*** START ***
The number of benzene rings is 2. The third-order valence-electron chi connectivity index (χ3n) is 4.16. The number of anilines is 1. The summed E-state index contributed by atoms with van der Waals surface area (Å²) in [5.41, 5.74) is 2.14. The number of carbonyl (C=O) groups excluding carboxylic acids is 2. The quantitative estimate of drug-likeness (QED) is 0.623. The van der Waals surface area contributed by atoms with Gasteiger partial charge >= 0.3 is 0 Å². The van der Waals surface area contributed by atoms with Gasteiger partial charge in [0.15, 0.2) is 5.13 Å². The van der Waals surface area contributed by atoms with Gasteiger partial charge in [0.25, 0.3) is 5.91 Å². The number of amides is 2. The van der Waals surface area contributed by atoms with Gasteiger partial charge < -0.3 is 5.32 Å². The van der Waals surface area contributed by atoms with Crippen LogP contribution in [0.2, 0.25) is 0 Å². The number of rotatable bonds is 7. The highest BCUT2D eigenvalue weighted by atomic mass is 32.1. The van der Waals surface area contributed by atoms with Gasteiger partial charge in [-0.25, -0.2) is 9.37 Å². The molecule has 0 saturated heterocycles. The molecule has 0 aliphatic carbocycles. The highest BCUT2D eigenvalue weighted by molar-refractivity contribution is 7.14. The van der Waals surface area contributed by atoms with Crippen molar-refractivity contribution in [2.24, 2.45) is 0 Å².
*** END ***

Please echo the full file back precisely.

The number of benzene rings is 2. The third-order valence-electron chi connectivity index (χ3n) is 4.16. The number of anilines is 1. The summed E-state index contributed by atoms with van der Waals surface area (Å²) in [5.41, 5.74) is 2.14. The number of carbonyl (C=O) groups excluding carboxylic acids is 2. The quantitative estimate of drug-likeness (QED) is 0.623. The van der Waals surface area contributed by atoms with Gasteiger partial charge >= 0.3 is 0 Å². The van der Waals surface area contributed by atoms with Gasteiger partial charge in [0.15, 0.2) is 5.13 Å². The van der Waals surface area contributed by atoms with Gasteiger partial charge in [0.25, 0.3) is 5.91 Å². The number of amides is 2. The van der Waals surface area contributed by atoms with Gasteiger partial charge < -0.3 is 5.32 Å². The van der Waals surface area contributed by atoms with Crippen LogP contribution in [0.2, 0.25) is 0 Å². The number of rotatable bonds is 7. The highest BCUT2D eigenvalue weighted by atomic mass is 32.1. The van der Waals surface area contributed by atoms with Gasteiger partial charge in [-0.25, -0.2) is 9.37 Å². The molecule has 0 saturated heterocycles. The molecule has 0 aliphatic carbocycles. The highest BCUT2D eigenvalue weighted by molar-refractivity contribution is 7.14. The van der Waals surface area contributed by atoms with Crippen molar-refractivity contribution in [2.24, 2.45) is 0 Å².